The latest polls show Bernie Sanders opening us a double-digit lead over his democratic rivals and with his big win in Nevada, momentum seems to be building. Donald Trump and his supporters appear to be delighted by this. I assume because they think Sanders would be the easiest Democrat to beat in a general election. Sounds eerily familiar. Four years ago, the Clinton campaign quietly rooted for Trump in the Republican primaries – confident that the American public would never elect someone with his childlike temperament, personal flaws, and divisive personality….and we all know how that turned out.
The election has a long way to go, but centrist candidates on both sides of the aisle have been road kill for Trump and Sanders and it appears like we may be heading toward an election in November between two of the most polar opposite candidates in modern history. How did this happen, especially when most of the country identifies as moderate?
For years, state governments have been manipulating congressional district maps to ensure that their party will remain in power in a particular district permanently. This is why less than 10% of congressional races are competitive and why the most extreme candidates from both sides tend to win. If a district is dark blue, then only democratic candidates can win, and the race for the congressional seat is decided in the primary. Voters will then tend to elect the Democratic candidate who is the most liberal with their policies. The same is true in reverse with Republican districts. Over time you end up with a congress that is the most extreme from both sides and who refuses to work with each other. Any elected official knows if they reach across the aisle or God forbid, compromise on an issue, they will be painted in their district as soft and will probably be voted out in the next election in favor of a candidate that holds the party line 100% of the time. While gerrymandering doesn’t affect presidential elections as much, it a central reason why our congress has become totally dysfunctional.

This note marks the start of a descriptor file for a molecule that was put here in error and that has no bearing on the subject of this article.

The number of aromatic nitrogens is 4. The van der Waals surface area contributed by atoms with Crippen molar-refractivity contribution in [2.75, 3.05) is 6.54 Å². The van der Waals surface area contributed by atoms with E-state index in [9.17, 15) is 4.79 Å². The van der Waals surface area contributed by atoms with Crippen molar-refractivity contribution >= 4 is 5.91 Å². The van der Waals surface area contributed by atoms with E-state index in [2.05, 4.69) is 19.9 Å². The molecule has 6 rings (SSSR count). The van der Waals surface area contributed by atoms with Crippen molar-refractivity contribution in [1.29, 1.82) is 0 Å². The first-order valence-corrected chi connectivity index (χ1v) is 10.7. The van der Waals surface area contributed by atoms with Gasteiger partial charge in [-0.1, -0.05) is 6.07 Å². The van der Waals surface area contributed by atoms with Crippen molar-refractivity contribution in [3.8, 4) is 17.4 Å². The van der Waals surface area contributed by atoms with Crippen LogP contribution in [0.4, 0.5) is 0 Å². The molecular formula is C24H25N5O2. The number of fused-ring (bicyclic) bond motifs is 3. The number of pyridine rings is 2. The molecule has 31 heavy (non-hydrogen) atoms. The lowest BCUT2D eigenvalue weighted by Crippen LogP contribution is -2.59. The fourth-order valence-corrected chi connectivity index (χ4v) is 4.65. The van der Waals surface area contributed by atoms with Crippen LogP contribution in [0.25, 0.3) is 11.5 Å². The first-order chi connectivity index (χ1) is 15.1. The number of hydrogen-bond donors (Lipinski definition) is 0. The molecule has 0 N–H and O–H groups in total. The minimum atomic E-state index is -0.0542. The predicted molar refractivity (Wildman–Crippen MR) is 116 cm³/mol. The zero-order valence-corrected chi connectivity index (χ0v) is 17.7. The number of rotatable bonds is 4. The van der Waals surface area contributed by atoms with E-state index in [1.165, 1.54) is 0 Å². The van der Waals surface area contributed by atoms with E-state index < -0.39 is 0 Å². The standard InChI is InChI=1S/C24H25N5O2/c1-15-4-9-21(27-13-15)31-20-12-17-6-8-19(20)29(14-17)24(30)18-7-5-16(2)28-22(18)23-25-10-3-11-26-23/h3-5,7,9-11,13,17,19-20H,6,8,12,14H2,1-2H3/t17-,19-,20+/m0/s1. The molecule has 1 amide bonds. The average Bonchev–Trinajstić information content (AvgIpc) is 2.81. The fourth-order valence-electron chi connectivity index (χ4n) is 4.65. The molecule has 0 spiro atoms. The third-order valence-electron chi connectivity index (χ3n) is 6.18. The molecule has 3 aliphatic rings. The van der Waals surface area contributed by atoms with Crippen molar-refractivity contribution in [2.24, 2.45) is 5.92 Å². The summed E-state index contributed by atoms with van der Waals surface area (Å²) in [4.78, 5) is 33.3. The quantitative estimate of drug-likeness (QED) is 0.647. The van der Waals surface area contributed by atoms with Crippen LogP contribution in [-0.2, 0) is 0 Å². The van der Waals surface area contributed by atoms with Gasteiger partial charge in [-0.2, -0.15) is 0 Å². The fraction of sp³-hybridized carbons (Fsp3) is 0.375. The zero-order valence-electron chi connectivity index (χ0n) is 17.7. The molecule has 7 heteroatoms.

Cable TV News and Radio
The rise of cable TV news and radio has blurred the line between news and opinion. Network news used to follow journalistic protocols to ensure that their reporting was truthful, unbiased and in the best interest of the public. It wasn’t perfect but it was pretty good, and the public had confidence in journalistic integrity of the networks. However back then the networks did not view news shows as a profit centers; they made their money on entertainment shows and treated news as a public service that was more of a responsibility of the network.
However, cable television and radio saw the profit potential of news especially if it were a bit more sensationalized. They also recognized that news shows with a political bias earned substantially higher ratings. People liked hearing newscasters on television and radio who shared their political beliefs and who told them every day how right they are and how downright evil the opposition is. As the popularity of politically biased news rose, people rarely if ever got there news elsewhere. Most people today only get their news from one biased source and never hear the other side of any issue. Today, people live in echo chambers where they only hear and read news that aligns with their political bias – and with the emergence of social media this phenomenon has become even more extreme.